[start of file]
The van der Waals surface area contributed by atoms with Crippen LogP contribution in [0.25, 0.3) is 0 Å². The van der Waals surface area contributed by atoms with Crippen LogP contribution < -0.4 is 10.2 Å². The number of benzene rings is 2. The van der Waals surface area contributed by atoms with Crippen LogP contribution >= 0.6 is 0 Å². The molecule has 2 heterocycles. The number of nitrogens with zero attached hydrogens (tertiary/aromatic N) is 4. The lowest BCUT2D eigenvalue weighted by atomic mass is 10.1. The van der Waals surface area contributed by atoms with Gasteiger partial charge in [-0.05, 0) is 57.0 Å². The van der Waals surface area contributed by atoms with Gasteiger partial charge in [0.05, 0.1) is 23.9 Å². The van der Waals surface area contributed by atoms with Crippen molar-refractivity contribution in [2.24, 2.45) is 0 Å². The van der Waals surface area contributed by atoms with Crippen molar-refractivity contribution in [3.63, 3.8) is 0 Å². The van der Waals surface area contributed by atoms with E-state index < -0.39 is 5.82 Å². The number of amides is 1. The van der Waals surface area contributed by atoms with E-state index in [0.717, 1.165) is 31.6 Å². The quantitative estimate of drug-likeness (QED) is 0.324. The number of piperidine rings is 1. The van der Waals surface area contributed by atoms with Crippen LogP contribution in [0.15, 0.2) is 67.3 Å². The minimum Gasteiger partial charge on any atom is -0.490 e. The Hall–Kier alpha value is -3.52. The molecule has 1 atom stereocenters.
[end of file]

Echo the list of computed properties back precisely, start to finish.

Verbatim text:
The van der Waals surface area contributed by atoms with Crippen LogP contribution in [0.25, 0.3) is 0 Å². The van der Waals surface area contributed by atoms with Crippen LogP contribution < -0.4 is 10.2 Å². The number of benzene rings is 2. The van der Waals surface area contributed by atoms with Crippen LogP contribution >= 0.6 is 0 Å². The molecule has 2 heterocycles. The number of nitrogens with zero attached hydrogens (tertiary/aromatic N) is 4. The lowest BCUT2D eigenvalue weighted by atomic mass is 10.1. The van der Waals surface area contributed by atoms with Gasteiger partial charge in [-0.05, 0) is 57.0 Å². The van der Waals surface area contributed by atoms with Gasteiger partial charge in [0.05, 0.1) is 23.9 Å². The van der Waals surface area contributed by atoms with Crippen molar-refractivity contribution in [2.24, 2.45) is 0 Å². The van der Waals surface area contributed by atoms with Crippen molar-refractivity contribution in [3.63, 3.8) is 0 Å². The van der Waals surface area contributed by atoms with E-state index < -0.39 is 5.82 Å². The number of amides is 1. The van der Waals surface area contributed by atoms with E-state index in [0.717, 1.165) is 31.6 Å². The quantitative estimate of drug-likeness (QED) is 0.324. The number of piperidine rings is 1. The van der Waals surface area contributed by atoms with Crippen LogP contribution in [0.15, 0.2) is 67.3 Å². The minimum Gasteiger partial charge on any atom is -0.490 e. The Hall–Kier alpha value is -3.52. The molecule has 1 atom stereocenters.